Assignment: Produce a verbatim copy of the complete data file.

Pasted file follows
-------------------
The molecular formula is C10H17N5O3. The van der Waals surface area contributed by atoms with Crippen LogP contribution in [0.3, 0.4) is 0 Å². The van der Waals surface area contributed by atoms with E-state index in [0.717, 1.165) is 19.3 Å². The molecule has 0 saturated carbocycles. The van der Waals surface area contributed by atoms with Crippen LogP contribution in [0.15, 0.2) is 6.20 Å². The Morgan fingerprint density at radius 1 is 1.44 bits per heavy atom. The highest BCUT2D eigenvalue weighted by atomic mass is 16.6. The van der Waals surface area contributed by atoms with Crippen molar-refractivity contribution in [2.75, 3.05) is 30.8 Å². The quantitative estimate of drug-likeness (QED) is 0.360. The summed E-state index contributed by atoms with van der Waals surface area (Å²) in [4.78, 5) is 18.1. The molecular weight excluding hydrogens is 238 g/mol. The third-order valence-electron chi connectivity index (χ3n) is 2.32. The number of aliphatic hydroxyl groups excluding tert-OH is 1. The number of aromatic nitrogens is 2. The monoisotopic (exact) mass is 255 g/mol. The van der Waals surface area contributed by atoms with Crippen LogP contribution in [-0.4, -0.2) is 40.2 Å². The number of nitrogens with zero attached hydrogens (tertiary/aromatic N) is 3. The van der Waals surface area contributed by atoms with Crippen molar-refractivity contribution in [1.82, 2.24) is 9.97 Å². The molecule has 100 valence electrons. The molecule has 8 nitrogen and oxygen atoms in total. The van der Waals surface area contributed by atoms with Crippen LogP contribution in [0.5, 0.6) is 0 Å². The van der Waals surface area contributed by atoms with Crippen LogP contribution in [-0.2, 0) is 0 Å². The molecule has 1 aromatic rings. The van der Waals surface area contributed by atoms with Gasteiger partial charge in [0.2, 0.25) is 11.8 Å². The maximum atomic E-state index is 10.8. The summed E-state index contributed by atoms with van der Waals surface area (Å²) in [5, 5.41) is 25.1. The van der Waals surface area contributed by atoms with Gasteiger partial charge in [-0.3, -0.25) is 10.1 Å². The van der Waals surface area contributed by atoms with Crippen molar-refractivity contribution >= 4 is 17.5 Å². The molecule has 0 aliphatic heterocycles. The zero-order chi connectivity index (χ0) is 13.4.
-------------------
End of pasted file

The molecular formula is C10H17N5O3. The van der Waals surface area contributed by atoms with Crippen LogP contribution in [0.3, 0.4) is 0 Å². The van der Waals surface area contributed by atoms with E-state index in [0.717, 1.165) is 19.3 Å². The molecule has 0 saturated carbocycles. The van der Waals surface area contributed by atoms with Crippen LogP contribution in [0.15, 0.2) is 6.20 Å². The Morgan fingerprint density at radius 1 is 1.44 bits per heavy atom. The highest BCUT2D eigenvalue weighted by atomic mass is 16.6. The van der Waals surface area contributed by atoms with Crippen molar-refractivity contribution in [2.75, 3.05) is 30.8 Å². The quantitative estimate of drug-likeness (QED) is 0.360. The summed E-state index contributed by atoms with van der Waals surface area (Å²) in [4.78, 5) is 18.1. The molecular weight excluding hydrogens is 238 g/mol. The third-order valence-electron chi connectivity index (χ3n) is 2.32. The number of aliphatic hydroxyl groups excluding tert-OH is 1. The number of aromatic nitrogens is 2. The monoisotopic (exact) mass is 255 g/mol. The van der Waals surface area contributed by atoms with Crippen LogP contribution in [-0.4, -0.2) is 40.2 Å². The number of nitrogens with zero attached hydrogens (tertiary/aromatic N) is 3. The van der Waals surface area contributed by atoms with Crippen molar-refractivity contribution in [1.82, 2.24) is 9.97 Å². The molecule has 100 valence electrons. The molecule has 8 nitrogen and oxygen atoms in total. The van der Waals surface area contributed by atoms with Crippen LogP contribution in [0.5, 0.6) is 0 Å². The van der Waals surface area contributed by atoms with Crippen LogP contribution in [-0.2, 0) is 0 Å². The molecule has 1 aromatic rings. The van der Waals surface area contributed by atoms with Gasteiger partial charge in [0.2, 0.25) is 11.8 Å². The maximum atomic E-state index is 10.8. The summed E-state index contributed by atoms with van der Waals surface area (Å²) in [5, 5.41) is 25.1. The van der Waals surface area contributed by atoms with Gasteiger partial charge in [-0.3, -0.25) is 10.1 Å². The van der Waals surface area contributed by atoms with Crippen molar-refractivity contribution >= 4 is 17.5 Å². The molecule has 0 aliphatic heterocycles. The zero-order chi connectivity index (χ0) is 13.4.